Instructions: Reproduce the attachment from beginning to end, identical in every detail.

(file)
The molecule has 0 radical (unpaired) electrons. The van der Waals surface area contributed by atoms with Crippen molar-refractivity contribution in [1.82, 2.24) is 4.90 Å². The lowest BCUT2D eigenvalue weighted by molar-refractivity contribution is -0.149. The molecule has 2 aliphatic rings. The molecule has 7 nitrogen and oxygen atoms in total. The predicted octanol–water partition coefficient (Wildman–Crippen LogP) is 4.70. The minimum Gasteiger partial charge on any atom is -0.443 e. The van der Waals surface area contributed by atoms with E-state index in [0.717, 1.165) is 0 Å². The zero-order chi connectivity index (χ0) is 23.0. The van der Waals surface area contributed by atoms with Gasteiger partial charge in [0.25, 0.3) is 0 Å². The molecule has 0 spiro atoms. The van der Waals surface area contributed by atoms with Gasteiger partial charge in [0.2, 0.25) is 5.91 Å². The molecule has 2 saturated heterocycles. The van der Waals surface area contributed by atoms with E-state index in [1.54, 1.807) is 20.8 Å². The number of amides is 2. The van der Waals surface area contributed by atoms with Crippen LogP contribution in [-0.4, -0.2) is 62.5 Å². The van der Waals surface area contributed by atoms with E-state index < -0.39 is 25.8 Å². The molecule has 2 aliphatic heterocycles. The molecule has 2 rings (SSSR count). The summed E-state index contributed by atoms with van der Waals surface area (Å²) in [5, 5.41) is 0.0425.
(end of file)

The molecule has 0 radical (unpaired) electrons. The van der Waals surface area contributed by atoms with Crippen molar-refractivity contribution in [1.82, 2.24) is 4.90 Å². The lowest BCUT2D eigenvalue weighted by molar-refractivity contribution is -0.149. The molecule has 2 aliphatic rings. The molecule has 7 nitrogen and oxygen atoms in total. The predicted octanol–water partition coefficient (Wildman–Crippen LogP) is 4.70. The minimum Gasteiger partial charge on any atom is -0.443 e. The van der Waals surface area contributed by atoms with E-state index in [0.717, 1.165) is 0 Å². The zero-order chi connectivity index (χ0) is 23.0. The van der Waals surface area contributed by atoms with Gasteiger partial charge in [0.25, 0.3) is 0 Å². The molecule has 0 spiro atoms. The van der Waals surface area contributed by atoms with Gasteiger partial charge in [0.2, 0.25) is 5.91 Å². The molecule has 2 saturated heterocycles. The van der Waals surface area contributed by atoms with E-state index in [1.54, 1.807) is 20.8 Å². The number of amides is 2. The van der Waals surface area contributed by atoms with Crippen LogP contribution in [-0.4, -0.2) is 62.5 Å². The van der Waals surface area contributed by atoms with E-state index < -0.39 is 25.8 Å². The molecule has 2 aliphatic heterocycles. The molecule has 2 rings (SSSR count). The summed E-state index contributed by atoms with van der Waals surface area (Å²) in [5, 5.41) is 0.0425.